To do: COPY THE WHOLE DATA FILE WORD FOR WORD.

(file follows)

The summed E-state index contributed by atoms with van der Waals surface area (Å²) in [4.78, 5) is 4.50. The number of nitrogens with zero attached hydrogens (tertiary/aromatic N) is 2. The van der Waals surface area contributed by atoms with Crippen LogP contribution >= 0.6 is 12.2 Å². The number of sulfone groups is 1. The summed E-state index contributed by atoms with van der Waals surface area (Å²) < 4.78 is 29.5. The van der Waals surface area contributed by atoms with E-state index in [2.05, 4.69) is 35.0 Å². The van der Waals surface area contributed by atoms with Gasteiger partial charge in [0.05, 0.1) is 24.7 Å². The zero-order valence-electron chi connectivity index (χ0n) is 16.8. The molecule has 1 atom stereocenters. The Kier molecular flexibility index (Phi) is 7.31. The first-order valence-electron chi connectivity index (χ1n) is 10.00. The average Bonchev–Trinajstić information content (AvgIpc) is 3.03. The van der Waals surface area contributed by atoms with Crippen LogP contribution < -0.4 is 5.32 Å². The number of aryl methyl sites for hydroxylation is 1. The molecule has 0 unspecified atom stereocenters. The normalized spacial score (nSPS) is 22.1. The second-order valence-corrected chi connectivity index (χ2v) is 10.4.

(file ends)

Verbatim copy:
The summed E-state index contributed by atoms with van der Waals surface area (Å²) in [4.78, 5) is 4.50. The number of nitrogens with zero attached hydrogens (tertiary/aromatic N) is 2. The van der Waals surface area contributed by atoms with Crippen LogP contribution >= 0.6 is 12.2 Å². The number of sulfone groups is 1. The summed E-state index contributed by atoms with van der Waals surface area (Å²) < 4.78 is 29.5. The van der Waals surface area contributed by atoms with E-state index in [2.05, 4.69) is 35.0 Å². The van der Waals surface area contributed by atoms with Gasteiger partial charge in [0.05, 0.1) is 24.7 Å². The zero-order valence-electron chi connectivity index (χ0n) is 16.8. The molecule has 1 atom stereocenters. The Kier molecular flexibility index (Phi) is 7.31. The first-order valence-electron chi connectivity index (χ1n) is 10.00. The average Bonchev–Trinajstić information content (AvgIpc) is 3.03. The van der Waals surface area contributed by atoms with Crippen LogP contribution < -0.4 is 5.32 Å². The number of aryl methyl sites for hydroxylation is 1. The molecule has 0 unspecified atom stereocenters. The normalized spacial score (nSPS) is 22.1. The second-order valence-corrected chi connectivity index (χ2v) is 10.4.